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can a 7448 drive two LEDs by itself

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I am building a(nother) clock with a custom 7-segment display. Each "segment" will be made up of two high brightness LEDs. The LEDs I am looking to use right now are blue (although I may use white) with a voltage rating of 3.2-3.8v and 35mA maximum continuous current and 70mA peak current. The two LEDs will be driven in series with the segments wired in common-anode configuration.


If I power the 7447 with 9v, do you think it would be able to drive the display alone, or should I buffer that with a ULN2003? I tend to try and over-engineer things, so I wanted to get a second opinion before I finalized the design.


thanks guys :)



Sorry... I meant 7447 in the subject line, not 7448.

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first off, please note the 7447 maximum Vcc is about 6 volts, from it's 5 volt TTL heritage.     i suspect that 9 volts could burn your 7447.   

i quickly add that i've pushed TTL and HC logic well over their Vcc/Vdd max on many occasions to get more speed (out of HC).


secondly, a 7447 with 5v --->    this means that turning on 2 series blue LEDs, whose combined total voltage drop is somewhere around 6 to 7ish volts (batch dependent) might not happen if you stick to 7447 Vcc specs.     so - your decision #1 is how to turn on those 2 LEDs reliably, for which you could try boosting the 7447 Vcc on your breadboard.    this in fact means the 7447 drivers power dissipation per driver pin can be very small, and this is an important, practical side-effect.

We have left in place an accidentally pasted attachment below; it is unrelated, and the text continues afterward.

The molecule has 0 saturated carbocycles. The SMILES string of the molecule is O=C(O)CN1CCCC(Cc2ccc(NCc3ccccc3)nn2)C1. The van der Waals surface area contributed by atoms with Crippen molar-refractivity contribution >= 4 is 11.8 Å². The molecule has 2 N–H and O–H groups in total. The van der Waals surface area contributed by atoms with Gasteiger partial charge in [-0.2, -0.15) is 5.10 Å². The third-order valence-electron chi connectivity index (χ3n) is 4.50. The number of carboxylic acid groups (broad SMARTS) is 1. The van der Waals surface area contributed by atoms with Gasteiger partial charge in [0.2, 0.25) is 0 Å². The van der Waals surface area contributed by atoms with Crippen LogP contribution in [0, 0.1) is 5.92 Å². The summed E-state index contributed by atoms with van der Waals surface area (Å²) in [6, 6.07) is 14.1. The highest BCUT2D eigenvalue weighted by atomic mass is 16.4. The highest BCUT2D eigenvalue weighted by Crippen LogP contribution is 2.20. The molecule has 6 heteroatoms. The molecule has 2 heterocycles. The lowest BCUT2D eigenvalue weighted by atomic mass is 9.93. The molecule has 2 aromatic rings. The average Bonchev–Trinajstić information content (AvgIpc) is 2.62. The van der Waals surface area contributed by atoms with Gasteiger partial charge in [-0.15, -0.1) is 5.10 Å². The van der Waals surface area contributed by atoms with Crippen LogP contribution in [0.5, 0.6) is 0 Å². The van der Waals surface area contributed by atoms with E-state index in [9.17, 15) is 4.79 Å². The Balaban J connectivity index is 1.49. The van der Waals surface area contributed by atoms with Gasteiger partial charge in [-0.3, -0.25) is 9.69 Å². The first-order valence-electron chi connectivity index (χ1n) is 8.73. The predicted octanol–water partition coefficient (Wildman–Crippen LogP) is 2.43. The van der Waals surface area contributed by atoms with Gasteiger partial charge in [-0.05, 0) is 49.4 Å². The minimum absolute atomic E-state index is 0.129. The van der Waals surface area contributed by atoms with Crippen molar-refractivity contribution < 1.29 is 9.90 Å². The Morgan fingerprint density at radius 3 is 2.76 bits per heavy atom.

Example:   Vcc = 7.0v   Vled = 3.2v   Vsat 7447 = 0.1v     so the 7447 output transistor drops only 0.5v at its given current.

As a practical matter, you have to adjust Vcc on the breadboard so that the 2 blue LEDs turn on.


However ---  here's an idea you may want to consider ---   'it the spirit of experimentation' ;)  - and to understand how volume production handles this situation  ;)  ;)  


Try pulsing the LEDs.   you'll likely be doing this as part of the clock digit scan routine anyway.   If you were using only ONE LED, you would connect the MSP430 output pin directly to the LED itself, anode or cathode depending on your design.




TIMING (one LED driver pin  -or-  7447 RBIpin5.   or 4bits if you are sending bcd to 7447)   or etcetera:



    __________                       _________________________        _________.....                ____

___|  dim LED |_____________________|     bright LED          |______|                      ....___|

.  A          B                     A                         C      A               D             A



--> timing A to A is constant, let's call it the 'scan rate'

--> timing A to B produces a dim LED as it is short

--> timing A to C produces a bright LED as it is 2x longer than A-B

--> BtoA   CtoA  and   DtoA     are required to prevent 'ghosting'




The current into an LED that you measure with a DC connection will be higher than the current used by the LED in a pulsed situation.

This is what consumer electronics folks figured out decades ago to cut cost in display units.


It is better design.  As a plus, one can become more familiar with programming duty cycles with microprocessors for all sorts of things :  LEDs, stepper / other motors,  even switching power supplies have been I/O pins, a timer ISR, inductor and transistor for ages now.


Last point, which is certainly known by you as an experienced clock maker making a(nother) one --- your could read the ambient room light level with a 'light dependent resistor', average it's value, then change the LED on-times accordingly.

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Well... loking at the datasheet for the 7447, it looked to me like it can handle 15v, or am I not reading that correctly?


Yeah, the LEDs will be pulsed since the display is going to be matrix scanned, but I've never been a fan of dimming LEDs based on ambient light. Besides that, these LEDs are going to need to shine through a semi-opaque colored plastic, so they will need to be run as brightly as possible.


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